I apologise if my question is off-topic but I know no better place to propose those question than here.

  • 1
    $\begingroup$ 1) I don't think general answers to these questions are possible; it depends on you. 2) Your way into computational complexity is probably the same as into any kind of mathematical topic: trial and error. 3) You ask three very different questions, which is not a good fit for this site. Please restrict yourself to one question at a time. $\endgroup$
    – Raphael
    Aug 1, 2016 at 23:02
  • $\begingroup$ Take a look to M.Sipser: "Introduction to the theory of computation"; it's more basic, but it is a great book. $\endgroup$
    – Vor
    Aug 2, 2016 at 18:08
  • 2
    $\begingroup$ suggest drop by Computer Science Chat periodically for tips/ encouragement etc. also think DWs recommendation below of online courses is spot-on, they are available, low-cost to free, and not dramatically different than the classroom experience, and some are taught by the very best authorities in the field, etc.; another angle is to study recent scientific papers... you dont mention your end goal however, do you want to get into CS as an academic? etc... yes there are conventions with CS proofs etc but they can be picked up over time, its not unlike mathematics culture which has its own conventions... $\endgroup$
    – vzn
    Aug 4, 2016 at 15:18
  • $\begingroup$ @vzn, I don't know 100% if I will get into theoretical CS as an academic or not. But probably, it will be computational complexity anyway or some topics the lie between the interplay of mathematical logic and complexity like descriptive complexity. $\endgroup$
    – FNH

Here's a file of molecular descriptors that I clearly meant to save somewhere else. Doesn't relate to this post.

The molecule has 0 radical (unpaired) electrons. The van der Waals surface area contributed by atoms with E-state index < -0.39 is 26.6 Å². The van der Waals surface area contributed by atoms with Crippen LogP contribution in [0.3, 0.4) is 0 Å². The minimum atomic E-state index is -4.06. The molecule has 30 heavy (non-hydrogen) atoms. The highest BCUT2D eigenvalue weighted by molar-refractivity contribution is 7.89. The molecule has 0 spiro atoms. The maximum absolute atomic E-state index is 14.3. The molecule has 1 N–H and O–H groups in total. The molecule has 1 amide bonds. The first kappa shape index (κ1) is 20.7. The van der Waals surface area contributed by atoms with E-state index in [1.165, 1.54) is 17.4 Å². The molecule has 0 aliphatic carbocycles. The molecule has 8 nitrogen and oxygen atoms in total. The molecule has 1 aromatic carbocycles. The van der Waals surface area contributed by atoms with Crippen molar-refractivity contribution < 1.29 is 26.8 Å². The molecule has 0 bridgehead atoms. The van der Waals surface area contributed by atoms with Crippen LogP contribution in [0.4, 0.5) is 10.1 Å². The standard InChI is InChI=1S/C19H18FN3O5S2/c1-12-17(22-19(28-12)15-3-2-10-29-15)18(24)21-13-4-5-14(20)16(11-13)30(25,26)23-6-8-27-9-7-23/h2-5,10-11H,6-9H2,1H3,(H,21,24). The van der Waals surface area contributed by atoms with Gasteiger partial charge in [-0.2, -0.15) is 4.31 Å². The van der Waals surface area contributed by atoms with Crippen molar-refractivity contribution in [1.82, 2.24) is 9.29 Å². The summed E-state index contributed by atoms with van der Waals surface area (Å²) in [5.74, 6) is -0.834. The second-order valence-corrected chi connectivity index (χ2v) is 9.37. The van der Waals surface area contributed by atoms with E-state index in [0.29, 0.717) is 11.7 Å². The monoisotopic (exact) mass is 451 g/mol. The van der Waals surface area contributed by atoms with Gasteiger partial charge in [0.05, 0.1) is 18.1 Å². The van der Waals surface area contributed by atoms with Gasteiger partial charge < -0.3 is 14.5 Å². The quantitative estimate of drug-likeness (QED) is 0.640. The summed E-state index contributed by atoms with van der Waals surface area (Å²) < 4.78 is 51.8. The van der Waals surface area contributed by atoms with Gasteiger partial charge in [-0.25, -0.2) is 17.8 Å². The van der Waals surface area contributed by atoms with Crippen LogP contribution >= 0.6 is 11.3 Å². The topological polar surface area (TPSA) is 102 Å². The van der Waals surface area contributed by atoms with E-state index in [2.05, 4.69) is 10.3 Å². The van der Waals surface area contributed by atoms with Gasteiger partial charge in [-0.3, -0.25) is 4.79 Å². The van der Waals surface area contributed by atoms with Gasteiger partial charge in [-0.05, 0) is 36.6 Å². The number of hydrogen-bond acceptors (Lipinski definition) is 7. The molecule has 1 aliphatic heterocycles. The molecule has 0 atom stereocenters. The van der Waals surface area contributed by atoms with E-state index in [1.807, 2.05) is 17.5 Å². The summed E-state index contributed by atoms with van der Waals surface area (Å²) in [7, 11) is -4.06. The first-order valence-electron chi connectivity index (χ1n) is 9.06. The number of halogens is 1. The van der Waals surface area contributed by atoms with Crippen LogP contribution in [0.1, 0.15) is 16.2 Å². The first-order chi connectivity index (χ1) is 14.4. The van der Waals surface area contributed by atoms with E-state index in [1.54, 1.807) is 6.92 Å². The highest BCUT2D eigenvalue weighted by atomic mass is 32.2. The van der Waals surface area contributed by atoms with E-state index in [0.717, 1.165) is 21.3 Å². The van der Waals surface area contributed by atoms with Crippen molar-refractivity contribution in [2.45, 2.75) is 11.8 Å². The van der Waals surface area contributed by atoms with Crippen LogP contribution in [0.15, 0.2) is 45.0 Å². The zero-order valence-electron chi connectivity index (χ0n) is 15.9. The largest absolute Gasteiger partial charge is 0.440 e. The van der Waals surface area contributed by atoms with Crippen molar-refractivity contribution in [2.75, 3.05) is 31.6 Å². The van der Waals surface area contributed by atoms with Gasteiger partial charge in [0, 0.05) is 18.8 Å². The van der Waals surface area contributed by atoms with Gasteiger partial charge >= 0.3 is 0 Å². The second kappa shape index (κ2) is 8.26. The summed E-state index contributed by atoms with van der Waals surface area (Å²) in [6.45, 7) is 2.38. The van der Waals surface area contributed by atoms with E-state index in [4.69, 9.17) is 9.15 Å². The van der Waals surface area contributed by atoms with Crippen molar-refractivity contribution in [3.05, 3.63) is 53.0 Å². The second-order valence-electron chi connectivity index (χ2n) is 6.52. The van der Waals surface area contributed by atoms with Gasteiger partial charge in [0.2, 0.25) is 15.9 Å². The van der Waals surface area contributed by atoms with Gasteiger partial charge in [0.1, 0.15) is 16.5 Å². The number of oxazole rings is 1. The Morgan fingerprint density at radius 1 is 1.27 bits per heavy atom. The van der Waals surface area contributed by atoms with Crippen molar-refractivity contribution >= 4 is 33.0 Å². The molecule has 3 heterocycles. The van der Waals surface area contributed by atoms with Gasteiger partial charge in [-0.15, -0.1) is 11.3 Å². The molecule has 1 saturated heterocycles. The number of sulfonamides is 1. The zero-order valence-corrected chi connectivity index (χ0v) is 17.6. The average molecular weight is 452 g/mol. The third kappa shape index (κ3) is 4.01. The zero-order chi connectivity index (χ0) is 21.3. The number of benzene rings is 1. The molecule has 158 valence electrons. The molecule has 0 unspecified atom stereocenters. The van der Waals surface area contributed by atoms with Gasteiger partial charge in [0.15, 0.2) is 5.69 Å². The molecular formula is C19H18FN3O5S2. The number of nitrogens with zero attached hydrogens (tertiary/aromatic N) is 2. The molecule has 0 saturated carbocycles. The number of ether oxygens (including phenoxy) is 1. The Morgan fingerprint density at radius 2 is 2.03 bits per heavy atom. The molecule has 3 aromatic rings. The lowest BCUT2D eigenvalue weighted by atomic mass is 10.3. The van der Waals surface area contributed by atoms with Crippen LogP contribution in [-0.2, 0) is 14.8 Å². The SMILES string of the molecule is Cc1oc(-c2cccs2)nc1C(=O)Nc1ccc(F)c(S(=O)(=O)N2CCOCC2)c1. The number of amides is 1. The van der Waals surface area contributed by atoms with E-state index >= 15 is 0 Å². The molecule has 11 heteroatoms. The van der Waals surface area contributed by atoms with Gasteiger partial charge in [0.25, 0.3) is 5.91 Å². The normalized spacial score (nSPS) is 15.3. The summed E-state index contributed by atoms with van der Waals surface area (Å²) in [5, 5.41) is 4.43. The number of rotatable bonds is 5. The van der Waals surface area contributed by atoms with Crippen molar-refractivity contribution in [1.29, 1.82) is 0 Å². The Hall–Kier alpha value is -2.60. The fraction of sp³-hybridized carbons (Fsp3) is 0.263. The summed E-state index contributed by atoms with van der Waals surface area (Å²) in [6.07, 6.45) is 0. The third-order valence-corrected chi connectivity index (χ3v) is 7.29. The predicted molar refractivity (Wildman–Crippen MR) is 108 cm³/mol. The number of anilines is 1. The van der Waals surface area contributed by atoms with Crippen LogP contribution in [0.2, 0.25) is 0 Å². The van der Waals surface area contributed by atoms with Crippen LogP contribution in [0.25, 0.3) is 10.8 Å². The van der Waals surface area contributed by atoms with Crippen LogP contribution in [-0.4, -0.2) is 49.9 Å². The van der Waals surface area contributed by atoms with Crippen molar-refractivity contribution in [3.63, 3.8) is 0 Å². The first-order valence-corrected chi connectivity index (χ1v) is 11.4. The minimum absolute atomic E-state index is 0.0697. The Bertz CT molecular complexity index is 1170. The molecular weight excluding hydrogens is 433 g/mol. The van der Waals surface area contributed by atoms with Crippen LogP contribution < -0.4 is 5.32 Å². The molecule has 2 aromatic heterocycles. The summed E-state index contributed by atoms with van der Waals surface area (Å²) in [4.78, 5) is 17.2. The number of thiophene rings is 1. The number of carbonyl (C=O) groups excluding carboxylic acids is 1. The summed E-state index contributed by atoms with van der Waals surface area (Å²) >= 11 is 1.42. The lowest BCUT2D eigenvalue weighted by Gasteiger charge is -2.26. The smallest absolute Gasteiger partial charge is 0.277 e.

Aug 5, 2016 at 1:41

3 Answers 3


My recommendation is to focus on two things: prerequisites, and practice.

Prerequisites: It's going to be harder to learn computational complexity without first having a good understanding of algorithms. At many schools, a class in algorithms is a prerequisite to the class on computational complexity. You mention you feel you may lack maturity in algorithms, and in your position, who wouldn't? It's a non-trivial subject that you haven't studied. So, my first piece of advice is: before spending too much time on computational complexity, first spend some time studying algorithms. There are many good algorithms textbooks and online courses (e.g., via Udacity, Coursera, or EdX). It might be helpful to spend some time learning that material. You don't need to learn every algorithm in the world, but try to get a feel for some common algorithmic techniques; designing reductions is basically designing an algorithm, so this knowledge will be helpful. Also, make especially sure you are comfortable with proofs of correctness for algorithms and asymptotic running time analysis.